MOUNT AIRY, N.C. — Some North Carolina students are learning about the science behind solar farms and green energy along with entering into a world with a new type of agriculture.

Mount Airy Schools eighth graders have been learning about renewable energy in their science class and are now seeing it in action, with a hands-on tour of a solar farm.

"Coming out to visit this farm, you can see the technology, the engineering behind it, and the math behind it, how it makes money and how it provides tax revenues to the county,” said Joel Olsen, president of O2 Energies.

The farm is about 5 years old, and is one of two O2 energies operates in Mount Airy.

"When you go out and see stuff like this, it's kind of amazing to look at and realize that it can power 600 homes for up to a year,” said student Devin Haynes.

Not only are the students learning about the power of harnessing green energy, but how a solar farm can actually be a working farm. The solar farm in Mount Airy is home to 100 sheep.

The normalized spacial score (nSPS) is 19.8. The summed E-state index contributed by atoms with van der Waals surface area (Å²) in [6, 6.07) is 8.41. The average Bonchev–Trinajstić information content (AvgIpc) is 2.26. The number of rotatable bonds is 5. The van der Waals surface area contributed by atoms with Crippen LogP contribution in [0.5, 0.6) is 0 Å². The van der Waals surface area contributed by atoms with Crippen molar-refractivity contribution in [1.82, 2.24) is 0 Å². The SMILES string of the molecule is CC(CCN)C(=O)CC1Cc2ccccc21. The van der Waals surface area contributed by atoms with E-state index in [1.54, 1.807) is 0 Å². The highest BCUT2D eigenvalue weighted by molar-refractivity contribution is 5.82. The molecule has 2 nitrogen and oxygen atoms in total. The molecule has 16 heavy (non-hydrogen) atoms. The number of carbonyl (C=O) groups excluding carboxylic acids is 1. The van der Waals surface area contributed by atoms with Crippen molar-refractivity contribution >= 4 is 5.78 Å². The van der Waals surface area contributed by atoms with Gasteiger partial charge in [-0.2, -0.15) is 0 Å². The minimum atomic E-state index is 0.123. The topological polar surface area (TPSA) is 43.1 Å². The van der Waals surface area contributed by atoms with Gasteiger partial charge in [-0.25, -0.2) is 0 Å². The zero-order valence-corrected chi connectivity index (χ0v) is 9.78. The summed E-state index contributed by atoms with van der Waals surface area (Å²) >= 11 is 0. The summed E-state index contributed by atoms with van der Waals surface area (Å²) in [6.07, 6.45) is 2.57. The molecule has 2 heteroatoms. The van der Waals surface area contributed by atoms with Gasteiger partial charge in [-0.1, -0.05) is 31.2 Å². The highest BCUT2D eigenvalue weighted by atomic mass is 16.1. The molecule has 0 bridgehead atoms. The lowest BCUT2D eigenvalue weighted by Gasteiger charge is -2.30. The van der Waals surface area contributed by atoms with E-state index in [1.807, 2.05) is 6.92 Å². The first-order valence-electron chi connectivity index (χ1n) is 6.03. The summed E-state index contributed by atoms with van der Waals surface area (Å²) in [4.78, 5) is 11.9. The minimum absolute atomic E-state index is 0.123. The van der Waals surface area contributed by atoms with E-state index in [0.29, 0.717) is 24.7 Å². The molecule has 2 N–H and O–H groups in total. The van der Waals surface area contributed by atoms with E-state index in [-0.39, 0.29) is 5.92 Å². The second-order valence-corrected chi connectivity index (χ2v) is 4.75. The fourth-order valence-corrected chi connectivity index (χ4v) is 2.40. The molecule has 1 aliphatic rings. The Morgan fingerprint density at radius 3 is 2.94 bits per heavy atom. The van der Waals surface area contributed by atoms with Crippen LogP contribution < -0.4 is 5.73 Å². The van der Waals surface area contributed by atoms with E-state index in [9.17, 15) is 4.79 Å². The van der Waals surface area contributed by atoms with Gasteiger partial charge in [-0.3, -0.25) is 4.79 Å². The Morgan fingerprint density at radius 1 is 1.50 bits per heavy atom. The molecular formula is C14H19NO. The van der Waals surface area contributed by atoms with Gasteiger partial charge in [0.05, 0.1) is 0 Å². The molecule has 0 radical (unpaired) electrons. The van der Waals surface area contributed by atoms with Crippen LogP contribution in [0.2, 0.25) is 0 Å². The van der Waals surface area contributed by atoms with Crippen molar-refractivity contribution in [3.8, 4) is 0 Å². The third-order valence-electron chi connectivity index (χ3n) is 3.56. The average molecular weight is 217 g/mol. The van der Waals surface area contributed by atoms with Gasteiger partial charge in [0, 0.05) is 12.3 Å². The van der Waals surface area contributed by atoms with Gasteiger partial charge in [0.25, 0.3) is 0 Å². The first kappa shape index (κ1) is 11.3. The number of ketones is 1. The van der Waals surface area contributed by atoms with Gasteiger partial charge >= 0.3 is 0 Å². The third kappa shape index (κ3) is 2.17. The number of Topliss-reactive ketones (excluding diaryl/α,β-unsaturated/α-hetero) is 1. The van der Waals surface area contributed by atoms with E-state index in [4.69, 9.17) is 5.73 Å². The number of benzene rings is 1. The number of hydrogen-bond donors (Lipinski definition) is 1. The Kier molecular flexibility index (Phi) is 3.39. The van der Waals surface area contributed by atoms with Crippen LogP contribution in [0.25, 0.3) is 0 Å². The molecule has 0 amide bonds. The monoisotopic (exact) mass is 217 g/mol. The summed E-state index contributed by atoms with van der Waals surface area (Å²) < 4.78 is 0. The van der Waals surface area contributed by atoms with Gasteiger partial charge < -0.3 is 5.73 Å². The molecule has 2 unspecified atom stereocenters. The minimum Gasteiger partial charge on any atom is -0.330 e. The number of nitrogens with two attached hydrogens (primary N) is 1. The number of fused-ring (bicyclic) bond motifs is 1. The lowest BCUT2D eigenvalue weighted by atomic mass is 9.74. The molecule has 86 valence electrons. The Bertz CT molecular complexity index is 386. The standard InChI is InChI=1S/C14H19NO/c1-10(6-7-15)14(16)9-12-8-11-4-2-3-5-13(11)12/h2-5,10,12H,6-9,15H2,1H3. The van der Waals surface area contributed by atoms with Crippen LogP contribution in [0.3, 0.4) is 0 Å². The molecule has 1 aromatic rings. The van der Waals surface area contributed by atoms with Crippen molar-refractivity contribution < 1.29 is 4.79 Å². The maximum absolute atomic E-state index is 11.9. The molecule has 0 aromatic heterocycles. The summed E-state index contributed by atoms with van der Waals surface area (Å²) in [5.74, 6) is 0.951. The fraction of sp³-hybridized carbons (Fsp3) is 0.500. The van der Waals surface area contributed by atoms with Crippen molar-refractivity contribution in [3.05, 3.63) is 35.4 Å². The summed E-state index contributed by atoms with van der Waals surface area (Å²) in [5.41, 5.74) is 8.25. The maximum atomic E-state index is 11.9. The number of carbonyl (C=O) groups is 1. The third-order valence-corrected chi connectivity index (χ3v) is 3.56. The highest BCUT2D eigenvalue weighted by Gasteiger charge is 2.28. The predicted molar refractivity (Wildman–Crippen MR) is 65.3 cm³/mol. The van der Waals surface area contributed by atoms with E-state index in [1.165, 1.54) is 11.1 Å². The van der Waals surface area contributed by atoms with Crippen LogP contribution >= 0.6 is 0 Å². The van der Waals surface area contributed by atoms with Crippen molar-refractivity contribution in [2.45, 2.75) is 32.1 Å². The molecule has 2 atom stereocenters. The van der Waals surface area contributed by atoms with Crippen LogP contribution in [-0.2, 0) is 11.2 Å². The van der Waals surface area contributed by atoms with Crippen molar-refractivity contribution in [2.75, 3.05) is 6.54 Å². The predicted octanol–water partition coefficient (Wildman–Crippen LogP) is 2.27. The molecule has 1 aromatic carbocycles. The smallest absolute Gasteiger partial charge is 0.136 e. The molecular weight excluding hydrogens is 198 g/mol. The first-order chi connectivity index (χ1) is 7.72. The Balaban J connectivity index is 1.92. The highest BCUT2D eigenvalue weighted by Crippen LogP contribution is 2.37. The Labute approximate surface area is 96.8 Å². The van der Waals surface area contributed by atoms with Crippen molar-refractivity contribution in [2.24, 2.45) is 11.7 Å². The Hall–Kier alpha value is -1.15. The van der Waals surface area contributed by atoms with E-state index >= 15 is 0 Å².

"They eat the grass and keep it down so that O2 Energies doesn’t have to use gas engines to mow it,” said Renee Westmoreland with Sun-Raised Farms. “I get the pastureland, and in return I have a product, which is grass-fed lamb.”

"When we build a solar farm, we try to preserve the existing farmland, and in many cases we create new acres of farmland that didn't exist before,” Olsen said.

"I learned that the different ways you can generate energy,” said student Catherine Sawyers. “Not only using fossil fuels, but solar energy, too."

O2 Energies operates 10 solar farms across the state. All are working farms.